No, this isn’t a political post, although governments are involved. The non-political damage that needs to be repaired involves the dam at Glen Villa, my garden in the Eastern Townships of Quebec, and the pond the dam created.
The pond dates back well over 100 years, to about 1870 or so, when a stream was dammed to provide power for a sawmill. In the days of Glen Villa Inn, the grand resort hotel that stood on the property from 1902-1909, hotel guests fished for trout in the pond. That’s when they weren’t playing golf — a drive across the pond to the hills beyond was the first hole on the hotel’s 9-hole course.
The site was a powerful local attraction as well, deemed so appealing visually that it featured not only in the hotel’s brochure but in advertising campaigns by the village of North Hatley where the hotel was located.
The waterfall that the dam created was an even bigger attraction.
It still is. Driving in and out from our house, the waterfall and the gorge, or glen, formed by the stream, offer dramatic views in every season. In summer, after a storm, water pours over the rocks with a force that is almost frightening.
In winter, when snow caps the rocks and icy beards dangle, the water slows to a freeze.
But now the dam needs to be repaired. Instead of water flowing over the main portion, it is taking the easiest route, using a side channel built in the 1960s to manage high water levels. The reason is simple: after about 60 years, the cement on the side channel is crumbling, making it lower than the main section.
Repairing this defect isn’t a major job but permits from the local and regional authorities as well as from the provincial Ministry of the Environment are required. I applied for a permit a few years ago because the pond was silting up. My request was denied — the shallower pond was not an environmental problem, only an aesthetic one.
A few days ago I was fortunate enought to received a permit to repair the dam but I’m still waiting to discover if I’ll get a permit to dredge the pond. This is now essential, not because the pond is too shallow but because the silt is too deep. It is blocking the water intake for a fire hydrant, making the hydrant useless and the municipality potentially liable, should a fire occur.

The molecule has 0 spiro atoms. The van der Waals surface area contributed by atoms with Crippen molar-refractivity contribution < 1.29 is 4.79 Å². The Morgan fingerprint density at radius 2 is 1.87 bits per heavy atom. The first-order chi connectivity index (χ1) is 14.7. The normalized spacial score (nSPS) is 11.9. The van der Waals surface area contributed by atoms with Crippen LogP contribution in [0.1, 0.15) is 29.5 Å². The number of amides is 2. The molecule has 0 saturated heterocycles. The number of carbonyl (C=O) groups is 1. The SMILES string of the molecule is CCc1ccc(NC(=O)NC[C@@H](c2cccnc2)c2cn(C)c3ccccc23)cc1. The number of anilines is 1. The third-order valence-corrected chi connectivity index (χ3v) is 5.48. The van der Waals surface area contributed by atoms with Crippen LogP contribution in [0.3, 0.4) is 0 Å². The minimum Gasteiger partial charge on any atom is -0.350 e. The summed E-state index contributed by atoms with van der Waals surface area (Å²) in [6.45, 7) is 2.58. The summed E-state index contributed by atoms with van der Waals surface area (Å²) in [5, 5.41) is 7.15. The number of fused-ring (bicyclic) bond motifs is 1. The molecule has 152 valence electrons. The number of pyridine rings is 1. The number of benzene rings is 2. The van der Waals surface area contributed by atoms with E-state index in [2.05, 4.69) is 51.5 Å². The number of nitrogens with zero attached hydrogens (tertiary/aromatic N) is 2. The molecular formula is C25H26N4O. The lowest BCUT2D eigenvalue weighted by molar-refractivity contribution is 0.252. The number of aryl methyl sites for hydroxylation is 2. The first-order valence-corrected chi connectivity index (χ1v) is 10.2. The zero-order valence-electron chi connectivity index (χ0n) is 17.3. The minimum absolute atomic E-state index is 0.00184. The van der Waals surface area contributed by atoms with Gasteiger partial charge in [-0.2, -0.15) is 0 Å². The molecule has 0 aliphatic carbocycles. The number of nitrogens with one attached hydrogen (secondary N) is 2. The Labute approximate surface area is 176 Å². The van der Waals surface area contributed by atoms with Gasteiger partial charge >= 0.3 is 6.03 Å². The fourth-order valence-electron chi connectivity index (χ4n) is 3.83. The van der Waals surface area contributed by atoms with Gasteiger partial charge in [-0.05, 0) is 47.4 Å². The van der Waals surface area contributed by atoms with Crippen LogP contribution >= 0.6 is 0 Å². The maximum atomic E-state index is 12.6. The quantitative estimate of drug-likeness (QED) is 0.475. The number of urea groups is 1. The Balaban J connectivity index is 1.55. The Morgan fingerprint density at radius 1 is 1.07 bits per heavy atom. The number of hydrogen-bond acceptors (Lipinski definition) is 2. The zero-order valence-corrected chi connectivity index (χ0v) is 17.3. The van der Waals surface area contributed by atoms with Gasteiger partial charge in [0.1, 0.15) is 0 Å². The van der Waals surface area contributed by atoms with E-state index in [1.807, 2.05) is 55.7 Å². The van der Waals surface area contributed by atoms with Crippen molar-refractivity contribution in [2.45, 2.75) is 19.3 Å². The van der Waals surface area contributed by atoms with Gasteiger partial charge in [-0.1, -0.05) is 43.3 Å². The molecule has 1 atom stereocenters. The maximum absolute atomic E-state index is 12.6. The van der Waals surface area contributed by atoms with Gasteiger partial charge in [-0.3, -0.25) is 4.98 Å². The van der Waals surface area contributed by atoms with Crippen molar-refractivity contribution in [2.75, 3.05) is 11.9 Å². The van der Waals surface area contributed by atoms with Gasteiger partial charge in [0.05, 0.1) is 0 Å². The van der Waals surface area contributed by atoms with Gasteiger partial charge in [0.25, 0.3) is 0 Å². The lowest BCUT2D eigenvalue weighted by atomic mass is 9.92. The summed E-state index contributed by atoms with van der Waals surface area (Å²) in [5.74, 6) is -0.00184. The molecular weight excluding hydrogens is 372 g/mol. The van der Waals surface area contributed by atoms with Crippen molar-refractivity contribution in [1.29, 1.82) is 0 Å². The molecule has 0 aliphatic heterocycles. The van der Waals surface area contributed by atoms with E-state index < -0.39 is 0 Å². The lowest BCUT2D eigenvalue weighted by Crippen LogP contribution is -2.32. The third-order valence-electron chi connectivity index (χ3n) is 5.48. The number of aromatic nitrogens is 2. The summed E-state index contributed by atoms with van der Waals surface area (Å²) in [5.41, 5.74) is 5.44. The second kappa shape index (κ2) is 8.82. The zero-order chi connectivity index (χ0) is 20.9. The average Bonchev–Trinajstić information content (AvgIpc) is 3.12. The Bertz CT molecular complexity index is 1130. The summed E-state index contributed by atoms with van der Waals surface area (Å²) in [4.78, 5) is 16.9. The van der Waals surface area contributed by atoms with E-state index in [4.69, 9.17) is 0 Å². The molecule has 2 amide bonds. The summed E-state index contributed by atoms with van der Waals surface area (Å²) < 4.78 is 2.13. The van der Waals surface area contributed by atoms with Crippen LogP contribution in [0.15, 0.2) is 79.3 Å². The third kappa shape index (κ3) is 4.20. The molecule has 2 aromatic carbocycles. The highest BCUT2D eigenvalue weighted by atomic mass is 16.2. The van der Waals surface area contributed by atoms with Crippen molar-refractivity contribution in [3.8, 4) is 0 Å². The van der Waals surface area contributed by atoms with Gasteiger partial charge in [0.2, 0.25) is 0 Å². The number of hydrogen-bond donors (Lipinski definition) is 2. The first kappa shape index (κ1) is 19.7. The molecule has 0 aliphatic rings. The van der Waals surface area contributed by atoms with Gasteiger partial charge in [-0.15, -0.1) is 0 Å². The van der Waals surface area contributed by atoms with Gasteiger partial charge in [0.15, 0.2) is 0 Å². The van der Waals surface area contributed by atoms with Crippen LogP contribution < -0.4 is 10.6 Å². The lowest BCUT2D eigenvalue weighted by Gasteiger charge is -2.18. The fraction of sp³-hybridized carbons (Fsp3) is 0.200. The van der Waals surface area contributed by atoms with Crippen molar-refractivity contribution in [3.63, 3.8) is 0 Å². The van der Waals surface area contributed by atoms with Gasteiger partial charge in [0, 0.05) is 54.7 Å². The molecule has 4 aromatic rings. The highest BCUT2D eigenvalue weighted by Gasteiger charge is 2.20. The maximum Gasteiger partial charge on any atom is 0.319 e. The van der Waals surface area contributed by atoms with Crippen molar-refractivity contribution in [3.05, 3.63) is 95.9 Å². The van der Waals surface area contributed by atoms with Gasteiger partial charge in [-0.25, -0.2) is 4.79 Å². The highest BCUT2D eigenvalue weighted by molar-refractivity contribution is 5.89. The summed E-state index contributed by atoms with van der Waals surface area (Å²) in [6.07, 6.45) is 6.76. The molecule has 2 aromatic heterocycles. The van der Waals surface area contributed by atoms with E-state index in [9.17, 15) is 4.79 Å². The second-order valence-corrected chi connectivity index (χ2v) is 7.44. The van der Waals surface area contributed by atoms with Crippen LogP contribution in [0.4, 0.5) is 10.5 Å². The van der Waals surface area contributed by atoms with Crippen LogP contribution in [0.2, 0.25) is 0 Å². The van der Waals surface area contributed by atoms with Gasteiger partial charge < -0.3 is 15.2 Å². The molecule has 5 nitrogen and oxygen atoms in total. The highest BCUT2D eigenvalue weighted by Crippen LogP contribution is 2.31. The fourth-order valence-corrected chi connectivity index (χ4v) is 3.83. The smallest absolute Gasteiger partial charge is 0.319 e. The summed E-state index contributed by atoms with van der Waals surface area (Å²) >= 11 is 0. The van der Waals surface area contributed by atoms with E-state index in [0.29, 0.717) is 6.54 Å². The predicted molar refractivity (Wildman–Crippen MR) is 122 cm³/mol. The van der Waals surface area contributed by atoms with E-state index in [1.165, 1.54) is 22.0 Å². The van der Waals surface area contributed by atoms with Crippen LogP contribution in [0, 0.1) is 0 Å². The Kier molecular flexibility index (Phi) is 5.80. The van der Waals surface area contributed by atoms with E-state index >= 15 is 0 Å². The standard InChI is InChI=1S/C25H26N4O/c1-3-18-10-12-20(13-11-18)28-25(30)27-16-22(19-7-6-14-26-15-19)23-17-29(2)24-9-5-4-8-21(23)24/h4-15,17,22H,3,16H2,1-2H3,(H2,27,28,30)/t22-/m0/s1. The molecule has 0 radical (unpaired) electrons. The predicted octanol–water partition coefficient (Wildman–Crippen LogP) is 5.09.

We discovered the problem when we began to drain the pond, a necessary first step in order to repair the dam. Draining a naturally fed pond takes time — it took more than three days in our case.
With most of the water gone, the need to dredge became clear — the blocked pipe was evident immediately. But while we wait for the permit to be issued, the pond simply sits there, no longer its lovely self …
but an unattractive, muddy mess.
Standing near the dam and looking in the opposite direction, towards the bridge and the public road, the contrast between a pond with water and one without is equally striking. Compare this spring view from a few years ago…
to the current ugliness.
On the upstream side of the bridge, the work that needs to be done is even more evident. Silt there has formed a ledge several feet thick and what once was a large pool of open water is now a gravel-based island covered with rough vegetation.
In the twenty years that we’ve owned Glen Villa, we’ve dredged the pond twice. It is a big job, with big equipment. And before the work can start, the mud at the bottom of the pond has to dry out enough to allow heavy machinery to drive onto it. Otherwise, trucks will sink into the muck — not a nice prospect.
So I’m hoping the sun will beat down, the rains hold off and the snow wait to fall until the job is complete. And, of course, that the necessary permits are issued in time.
I’m confident. What is damaged can be repaired. Needs to be repaired. And will be, once the muck is gone.